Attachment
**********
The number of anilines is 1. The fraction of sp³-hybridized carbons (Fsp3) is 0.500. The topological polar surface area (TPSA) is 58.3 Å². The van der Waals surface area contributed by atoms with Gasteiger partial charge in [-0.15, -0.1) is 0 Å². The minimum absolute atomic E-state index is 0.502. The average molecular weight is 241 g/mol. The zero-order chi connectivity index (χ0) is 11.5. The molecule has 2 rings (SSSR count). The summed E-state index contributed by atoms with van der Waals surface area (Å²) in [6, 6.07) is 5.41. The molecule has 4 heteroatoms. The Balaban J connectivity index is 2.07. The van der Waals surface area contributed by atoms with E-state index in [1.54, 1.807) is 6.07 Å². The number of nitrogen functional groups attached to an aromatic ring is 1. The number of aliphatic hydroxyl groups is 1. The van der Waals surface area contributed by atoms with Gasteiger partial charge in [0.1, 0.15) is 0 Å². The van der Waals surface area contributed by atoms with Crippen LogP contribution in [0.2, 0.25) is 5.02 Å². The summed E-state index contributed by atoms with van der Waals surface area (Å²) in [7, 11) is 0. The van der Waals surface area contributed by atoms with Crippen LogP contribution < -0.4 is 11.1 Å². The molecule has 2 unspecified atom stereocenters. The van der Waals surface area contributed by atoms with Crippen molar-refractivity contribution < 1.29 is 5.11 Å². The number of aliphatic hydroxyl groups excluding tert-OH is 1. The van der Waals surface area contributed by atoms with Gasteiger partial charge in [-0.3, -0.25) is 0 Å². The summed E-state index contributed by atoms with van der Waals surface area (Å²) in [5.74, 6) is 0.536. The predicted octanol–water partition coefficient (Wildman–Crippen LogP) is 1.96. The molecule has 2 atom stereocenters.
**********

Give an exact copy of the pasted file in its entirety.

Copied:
The number of anilines is 1. The fraction of sp³-hybridized carbons (Fsp3) is 0.500. The topological polar surface area (TPSA) is 58.3 Å². The van der Waals surface area contributed by atoms with Gasteiger partial charge in [-0.15, -0.1) is 0 Å². The minimum absolute atomic E-state index is 0.502. The average molecular weight is 241 g/mol. The zero-order chi connectivity index (χ0) is 11.5. The molecule has 2 rings (SSSR count). The summed E-state index contributed by atoms with van der Waals surface area (Å²) in [6, 6.07) is 5.41. The molecule has 4 heteroatoms. The Balaban J connectivity index is 2.07. The van der Waals surface area contributed by atoms with E-state index in [1.54, 1.807) is 6.07 Å². The number of nitrogen functional groups attached to an aromatic ring is 1. The number of aliphatic hydroxyl groups is 1. The van der Waals surface area contributed by atoms with Gasteiger partial charge in [0.1, 0.15) is 0 Å². The van der Waals surface area contributed by atoms with Crippen LogP contribution in [0.2, 0.25) is 5.02 Å². The summed E-state index contributed by atoms with van der Waals surface area (Å²) in [7, 11) is 0. The van der Waals surface area contributed by atoms with Crippen LogP contribution < -0.4 is 11.1 Å². The molecule has 2 unspecified atom stereocenters. The van der Waals surface area contributed by atoms with Crippen molar-refractivity contribution < 1.29 is 5.11 Å². The number of aliphatic hydroxyl groups excluding tert-OH is 1. The van der Waals surface area contributed by atoms with Gasteiger partial charge in [-0.3, -0.25) is 0 Å². The summed E-state index contributed by atoms with van der Waals surface area (Å²) in [5.74, 6) is 0.536. The predicted octanol–water partition coefficient (Wildman–Crippen LogP) is 1.96. The molecule has 2 atom stereocenters.